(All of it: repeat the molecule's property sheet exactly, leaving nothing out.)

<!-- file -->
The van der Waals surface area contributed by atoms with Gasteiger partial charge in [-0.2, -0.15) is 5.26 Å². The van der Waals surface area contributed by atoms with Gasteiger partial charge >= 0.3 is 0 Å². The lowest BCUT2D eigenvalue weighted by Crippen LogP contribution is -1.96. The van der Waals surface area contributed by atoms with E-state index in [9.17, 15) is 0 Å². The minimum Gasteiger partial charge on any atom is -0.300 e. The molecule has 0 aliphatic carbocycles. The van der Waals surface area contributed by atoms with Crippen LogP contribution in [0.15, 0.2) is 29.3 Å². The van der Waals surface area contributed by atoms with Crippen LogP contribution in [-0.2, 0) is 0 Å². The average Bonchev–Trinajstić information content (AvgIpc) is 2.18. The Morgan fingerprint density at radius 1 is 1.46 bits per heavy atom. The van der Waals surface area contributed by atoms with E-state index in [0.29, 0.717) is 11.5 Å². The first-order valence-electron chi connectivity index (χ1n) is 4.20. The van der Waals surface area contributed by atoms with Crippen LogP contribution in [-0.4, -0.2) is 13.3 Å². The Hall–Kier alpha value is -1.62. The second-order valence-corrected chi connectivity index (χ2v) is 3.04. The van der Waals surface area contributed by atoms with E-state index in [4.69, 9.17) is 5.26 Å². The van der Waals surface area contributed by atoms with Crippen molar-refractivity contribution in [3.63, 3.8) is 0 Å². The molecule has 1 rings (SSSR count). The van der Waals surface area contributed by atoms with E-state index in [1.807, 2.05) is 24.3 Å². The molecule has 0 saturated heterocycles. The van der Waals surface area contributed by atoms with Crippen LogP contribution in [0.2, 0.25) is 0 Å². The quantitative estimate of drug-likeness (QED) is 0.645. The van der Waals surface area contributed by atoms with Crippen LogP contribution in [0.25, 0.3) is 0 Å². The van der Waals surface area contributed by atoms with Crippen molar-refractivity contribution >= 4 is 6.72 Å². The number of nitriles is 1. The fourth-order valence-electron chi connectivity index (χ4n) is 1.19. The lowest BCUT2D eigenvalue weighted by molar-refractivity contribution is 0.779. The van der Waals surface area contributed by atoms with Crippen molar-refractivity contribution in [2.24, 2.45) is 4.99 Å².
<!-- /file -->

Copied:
The van der Waals surface area contributed by atoms with Gasteiger partial charge in [-0.2, -0.15) is 5.26 Å². The van der Waals surface area contributed by atoms with Gasteiger partial charge >= 0.3 is 0 Å². The lowest BCUT2D eigenvalue weighted by Crippen LogP contribution is -1.96. The van der Waals surface area contributed by atoms with E-state index in [9.17, 15) is 0 Å². The minimum Gasteiger partial charge on any atom is -0.300 e. The molecule has 0 aliphatic carbocycles. The van der Waals surface area contributed by atoms with Crippen LogP contribution in [0.15, 0.2) is 29.3 Å². The van der Waals surface area contributed by atoms with Crippen LogP contribution in [-0.2, 0) is 0 Å². The average Bonchev–Trinajstić information content (AvgIpc) is 2.18. The Morgan fingerprint density at radius 1 is 1.46 bits per heavy atom. The van der Waals surface area contributed by atoms with E-state index in [0.29, 0.717) is 11.5 Å². The first-order valence-electron chi connectivity index (χ1n) is 4.20. The van der Waals surface area contributed by atoms with Crippen LogP contribution in [-0.4, -0.2) is 13.3 Å². The Hall–Kier alpha value is -1.62. The second-order valence-corrected chi connectivity index (χ2v) is 3.04. The van der Waals surface area contributed by atoms with E-state index in [4.69, 9.17) is 5.26 Å². The van der Waals surface area contributed by atoms with Crippen molar-refractivity contribution in [3.63, 3.8) is 0 Å². The molecule has 1 rings (SSSR count). The van der Waals surface area contributed by atoms with E-state index in [1.807, 2.05) is 24.3 Å². The molecule has 0 saturated heterocycles. The van der Waals surface area contributed by atoms with Crippen LogP contribution in [0.2, 0.25) is 0 Å². The quantitative estimate of drug-likeness (QED) is 0.645. The van der Waals surface area contributed by atoms with Crippen LogP contribution in [0.25, 0.3) is 0 Å². The van der Waals surface area contributed by atoms with Crippen molar-refractivity contribution >= 4 is 6.72 Å². The number of nitriles is 1. The fourth-order valence-electron chi connectivity index (χ4n) is 1.19. The lowest BCUT2D eigenvalue weighted by molar-refractivity contribution is 0.779. The van der Waals surface area contributed by atoms with Crippen molar-refractivity contribution in [2.24, 2.45) is 4.99 Å².